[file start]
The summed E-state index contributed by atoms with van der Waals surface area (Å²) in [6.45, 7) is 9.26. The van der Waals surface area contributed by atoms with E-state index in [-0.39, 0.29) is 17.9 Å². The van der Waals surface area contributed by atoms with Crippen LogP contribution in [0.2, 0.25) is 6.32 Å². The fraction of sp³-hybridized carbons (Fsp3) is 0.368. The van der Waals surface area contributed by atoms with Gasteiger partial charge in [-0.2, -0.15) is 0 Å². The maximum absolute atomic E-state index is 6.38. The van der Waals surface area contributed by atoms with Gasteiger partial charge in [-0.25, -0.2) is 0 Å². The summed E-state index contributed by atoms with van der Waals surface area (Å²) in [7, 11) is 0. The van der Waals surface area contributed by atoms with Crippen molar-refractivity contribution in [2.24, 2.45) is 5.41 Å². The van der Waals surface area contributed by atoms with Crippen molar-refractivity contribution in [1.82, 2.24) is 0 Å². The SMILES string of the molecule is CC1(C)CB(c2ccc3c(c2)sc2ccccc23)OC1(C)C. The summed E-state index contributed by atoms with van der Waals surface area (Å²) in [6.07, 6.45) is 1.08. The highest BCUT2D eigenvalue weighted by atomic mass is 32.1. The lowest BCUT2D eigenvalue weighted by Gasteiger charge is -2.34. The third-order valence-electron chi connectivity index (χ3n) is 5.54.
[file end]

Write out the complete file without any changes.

The summed E-state index contributed by atoms with van der Waals surface area (Å²) in [6.45, 7) is 9.26. The van der Waals surface area contributed by atoms with E-state index in [-0.39, 0.29) is 17.9 Å². The van der Waals surface area contributed by atoms with Crippen LogP contribution in [0.2, 0.25) is 6.32 Å². The fraction of sp³-hybridized carbons (Fsp3) is 0.368. The van der Waals surface area contributed by atoms with Gasteiger partial charge in [-0.2, -0.15) is 0 Å². The maximum absolute atomic E-state index is 6.38. The van der Waals surface area contributed by atoms with Gasteiger partial charge in [-0.25, -0.2) is 0 Å². The summed E-state index contributed by atoms with van der Waals surface area (Å²) in [7, 11) is 0. The van der Waals surface area contributed by atoms with Crippen molar-refractivity contribution in [2.24, 2.45) is 5.41 Å². The van der Waals surface area contributed by atoms with Crippen molar-refractivity contribution in [1.82, 2.24) is 0 Å². The SMILES string of the molecule is CC1(C)CB(c2ccc3c(c2)sc2ccccc23)OC1(C)C. The summed E-state index contributed by atoms with van der Waals surface area (Å²) in [6.07, 6.45) is 1.08. The highest BCUT2D eigenvalue weighted by atomic mass is 32.1. The lowest BCUT2D eigenvalue weighted by Gasteiger charge is -2.34. The third-order valence-electron chi connectivity index (χ3n) is 5.54.